Cooperation and Sustaining Tourism during and after the COVID-19 Pandemic

by Dora Bimbo Aamot

Three years have passed since the travel and tourism industry was brought to its knees, with closed borders, travel restrictions, prohibitions, companies without visitors, shutdowns and bankruptcy. By getting an insight into the tourism industry in Alta, Northern Norway through in-depth interviews with both tourism companies, destination companies and tourism organizations, important elements of a corona-transformed, but successful tourism industry were illuminated.  

The main pillars of survival 

Let us have a look at the elements that make the tourism of Alta strong, robust and able to survive a disaster, in this case, a pandemic. During my ongoing doctoral research, I have identified three main pillars of the succeeding tourism businesses. 

The first pillar is sustainability (UNWTO, 1995; UNWTO, 2017; UNWTO, 2005). The tourism companies involved in this project are able and willing to preserve and protect the environment, the nature they are using and selling as tourism products. They do so by promoting all-round, ecofriendly use of outdoors and nature, by preferring non-motorized vehicles, and when nothing but motorized aids can be used, they show extreme care. Another important key word is “transport without a trace”. This means in practice that they do not leave anything behind, and they strongly oppose littering and vandalism of nature. Most of the camp sites are regularly moved to avoid unnecessary stress on the flora and fauna. They have long term plans and cooperate with the authorities to develop sustainable outdoor and nature policies.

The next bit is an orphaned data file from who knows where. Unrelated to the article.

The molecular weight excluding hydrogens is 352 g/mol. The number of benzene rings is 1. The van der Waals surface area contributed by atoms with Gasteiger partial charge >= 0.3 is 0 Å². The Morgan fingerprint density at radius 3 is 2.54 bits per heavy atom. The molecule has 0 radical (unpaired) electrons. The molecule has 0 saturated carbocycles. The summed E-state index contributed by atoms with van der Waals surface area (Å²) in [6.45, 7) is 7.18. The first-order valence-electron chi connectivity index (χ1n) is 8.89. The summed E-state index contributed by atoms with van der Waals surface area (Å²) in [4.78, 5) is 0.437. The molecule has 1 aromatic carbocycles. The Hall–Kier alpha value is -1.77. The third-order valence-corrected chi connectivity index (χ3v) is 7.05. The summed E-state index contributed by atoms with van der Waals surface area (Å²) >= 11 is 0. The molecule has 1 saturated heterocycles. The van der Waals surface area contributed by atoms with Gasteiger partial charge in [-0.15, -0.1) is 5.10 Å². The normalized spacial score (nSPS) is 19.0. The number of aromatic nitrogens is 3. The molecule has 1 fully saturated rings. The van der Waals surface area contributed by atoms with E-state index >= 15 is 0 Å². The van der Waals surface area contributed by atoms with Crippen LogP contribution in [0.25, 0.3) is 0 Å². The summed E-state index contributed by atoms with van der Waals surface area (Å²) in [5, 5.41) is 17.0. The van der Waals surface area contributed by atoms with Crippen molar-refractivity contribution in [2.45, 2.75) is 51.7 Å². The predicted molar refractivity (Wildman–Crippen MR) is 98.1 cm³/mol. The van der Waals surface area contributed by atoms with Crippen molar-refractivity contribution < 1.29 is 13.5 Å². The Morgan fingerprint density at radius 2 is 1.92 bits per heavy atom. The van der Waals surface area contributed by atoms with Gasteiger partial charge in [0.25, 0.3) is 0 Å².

They are also able and willing to preserve and protect the local community, with its cultural heritage, looking at the local community as potential employees, potential guests, visitors, and as part of their product, part of Alta as a tourist destination.